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Daytona Beach Lawyers > Blog > Probate & Guardianships > Should You Choose a Revocable Living Trust?

Should You Choose a Revocable Living Trust?


In former times, a popular scam would involve a letter informing you that a long-lost relative had died and named you in his will as the person who would inherit his considerable wealth. Of course, the scam didn’t work very well on the general public. Even if the details provided about the sender did seem plausible, anyone who has dealt with estate planning knows that it is almost never fast, easy, or cheap to get the money that a deceased relative has bequeathed to you. Living trusts are an increasingly popular alternative to traditional wills, but there really is no perfect solution to the fact that the inheritance process is not as simple as it looks.

Why Is Inheritance Such a Complicated Legal Matter?

The main reason is that the person who actually owned the money is no longer around to speak for themselves. Without so many legal regulations, the situation to quickly devolve into family members arguing all sorts of unverifiable claims in court about promises that the deceased relative alleged made to them when he or she was alive. The solution is to treat the deceased person’s property as a legal entity, as though it were a business. Like a business, a will or trust cannot speak for itself, but it has documents and named legal representatives to speak on its behalf. Therefore, a will or trust must file a tax return, like businesses do, because it has income (interest on assets) and expenses (legal fees, paying the deceased person’s debts). A will or trust requires its own tax ID number, just like a business does.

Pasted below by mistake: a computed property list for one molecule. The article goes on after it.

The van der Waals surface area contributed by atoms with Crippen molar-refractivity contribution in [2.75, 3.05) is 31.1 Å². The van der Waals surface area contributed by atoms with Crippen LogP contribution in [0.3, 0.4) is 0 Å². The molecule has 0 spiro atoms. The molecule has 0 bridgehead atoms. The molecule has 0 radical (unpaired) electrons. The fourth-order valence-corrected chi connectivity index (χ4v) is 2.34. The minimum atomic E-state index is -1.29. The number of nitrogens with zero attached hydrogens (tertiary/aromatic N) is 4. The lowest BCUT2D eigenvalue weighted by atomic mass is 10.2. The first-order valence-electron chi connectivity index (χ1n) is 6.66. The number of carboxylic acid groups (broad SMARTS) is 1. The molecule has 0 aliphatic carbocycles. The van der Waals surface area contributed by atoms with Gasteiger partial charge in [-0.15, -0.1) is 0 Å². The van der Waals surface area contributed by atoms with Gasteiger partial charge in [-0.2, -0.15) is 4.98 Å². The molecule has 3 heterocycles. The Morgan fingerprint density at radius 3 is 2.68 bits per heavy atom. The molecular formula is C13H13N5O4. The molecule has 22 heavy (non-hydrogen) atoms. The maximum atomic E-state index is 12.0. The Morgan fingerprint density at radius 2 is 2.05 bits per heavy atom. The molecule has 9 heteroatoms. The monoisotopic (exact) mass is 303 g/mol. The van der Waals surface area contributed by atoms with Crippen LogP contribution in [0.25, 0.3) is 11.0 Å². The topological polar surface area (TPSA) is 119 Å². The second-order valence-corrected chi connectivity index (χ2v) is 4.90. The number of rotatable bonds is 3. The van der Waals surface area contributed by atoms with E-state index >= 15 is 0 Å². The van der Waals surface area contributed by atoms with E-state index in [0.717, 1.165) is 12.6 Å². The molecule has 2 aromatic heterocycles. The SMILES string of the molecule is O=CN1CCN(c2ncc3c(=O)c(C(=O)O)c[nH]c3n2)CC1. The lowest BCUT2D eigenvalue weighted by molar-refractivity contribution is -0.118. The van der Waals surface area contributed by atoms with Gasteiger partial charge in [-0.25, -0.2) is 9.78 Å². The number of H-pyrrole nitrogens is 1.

What Is a Revocable Living Trust?

A trust is a legal entity in which you (the grantor) choose someone (the trustee) to distribute your assets to the person you have chosen to receive them (the beneficiaries.) There are two main reasons that people choose revocable trusts. The first is to make it easier for their heirs to access the money after the grantor (the person who set up the trust) dies. If you just leave a will, your estate has to go through the probate process in court. The other advantage is that the “revocable” part means that you, as the grantor of the trust, can easily amend your decisions about how you want to divide your assets whenever you choose to.

Some people choose living trusts in the hopes of avoiding paying estate taxes, but taxation is inevitable. If you want to leave your money to someone, either you or the beneficiary will have to pay considerable taxes on it. Attempts to avoid paying taxes on inheritance almost always backfire in one way or another.

Contact Bundza & Rodriguez About Estate Planning

It is never too early to start planning your estate. Contact Bundza & Rodriguez in Daytona Beach, Florida for sound legal advice about your estate.

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